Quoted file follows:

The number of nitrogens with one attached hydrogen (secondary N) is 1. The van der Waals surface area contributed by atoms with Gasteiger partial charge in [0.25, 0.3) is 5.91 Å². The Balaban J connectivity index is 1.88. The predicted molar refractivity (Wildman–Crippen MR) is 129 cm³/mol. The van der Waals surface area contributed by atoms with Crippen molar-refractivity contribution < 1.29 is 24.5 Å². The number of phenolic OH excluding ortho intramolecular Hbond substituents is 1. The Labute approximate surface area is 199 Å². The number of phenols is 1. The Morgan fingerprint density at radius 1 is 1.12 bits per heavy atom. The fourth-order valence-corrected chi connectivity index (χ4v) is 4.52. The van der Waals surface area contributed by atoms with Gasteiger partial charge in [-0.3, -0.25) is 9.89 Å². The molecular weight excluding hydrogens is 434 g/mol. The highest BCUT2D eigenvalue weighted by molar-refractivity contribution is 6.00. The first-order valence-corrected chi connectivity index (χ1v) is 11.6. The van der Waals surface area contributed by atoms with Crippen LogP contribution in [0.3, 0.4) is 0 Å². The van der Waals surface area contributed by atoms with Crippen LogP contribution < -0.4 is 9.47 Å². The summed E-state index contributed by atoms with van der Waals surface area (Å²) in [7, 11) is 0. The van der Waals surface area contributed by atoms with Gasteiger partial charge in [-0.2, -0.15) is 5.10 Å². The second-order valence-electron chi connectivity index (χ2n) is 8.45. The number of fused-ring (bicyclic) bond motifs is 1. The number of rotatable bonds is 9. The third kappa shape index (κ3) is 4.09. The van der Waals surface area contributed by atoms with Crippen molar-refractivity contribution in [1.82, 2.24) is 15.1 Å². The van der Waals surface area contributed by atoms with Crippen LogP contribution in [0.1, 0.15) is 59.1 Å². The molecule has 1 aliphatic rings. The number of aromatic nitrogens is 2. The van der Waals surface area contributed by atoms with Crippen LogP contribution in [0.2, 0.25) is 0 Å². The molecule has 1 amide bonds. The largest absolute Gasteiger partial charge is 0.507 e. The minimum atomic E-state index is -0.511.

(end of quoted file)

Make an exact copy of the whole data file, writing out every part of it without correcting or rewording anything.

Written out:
The number of nitrogens with one attached hydrogen (secondary N) is 1. The van der Waals surface area contributed by atoms with Gasteiger partial charge in [0.25, 0.3) is 5.91 Å². The Balaban J connectivity index is 1.88. The predicted molar refractivity (Wildman–Crippen MR) is 129 cm³/mol. The van der Waals surface area contributed by atoms with Crippen molar-refractivity contribution < 1.29 is 24.5 Å². The number of phenolic OH excluding ortho intramolecular Hbond substituents is 1. The Labute approximate surface area is 199 Å². The number of phenols is 1. The Morgan fingerprint density at radius 1 is 1.12 bits per heavy atom. The fourth-order valence-corrected chi connectivity index (χ4v) is 4.52. The van der Waals surface area contributed by atoms with Gasteiger partial charge in [-0.3, -0.25) is 9.89 Å². The molecular weight excluding hydrogens is 434 g/mol. The highest BCUT2D eigenvalue weighted by molar-refractivity contribution is 6.00. The first-order valence-corrected chi connectivity index (χ1v) is 11.6. The van der Waals surface area contributed by atoms with Crippen LogP contribution in [0.3, 0.4) is 0 Å². The van der Waals surface area contributed by atoms with Crippen LogP contribution < -0.4 is 9.47 Å². The summed E-state index contributed by atoms with van der Waals surface area (Å²) in [7, 11) is 0. The van der Waals surface area contributed by atoms with Gasteiger partial charge in [-0.2, -0.15) is 5.10 Å². The second-order valence-electron chi connectivity index (χ2n) is 8.45. The number of fused-ring (bicyclic) bond motifs is 1. The number of rotatable bonds is 9. The third kappa shape index (κ3) is 4.09. The van der Waals surface area contributed by atoms with Crippen molar-refractivity contribution in [1.82, 2.24) is 15.1 Å². The van der Waals surface area contributed by atoms with Crippen LogP contribution in [0.1, 0.15) is 59.1 Å². The molecule has 1 aliphatic rings. The number of aromatic nitrogens is 2. The van der Waals surface area contributed by atoms with Crippen LogP contribution in [0.2, 0.25) is 0 Å². The molecule has 1 amide bonds. The largest absolute Gasteiger partial charge is 0.507 e. The minimum atomic E-state index is -0.511.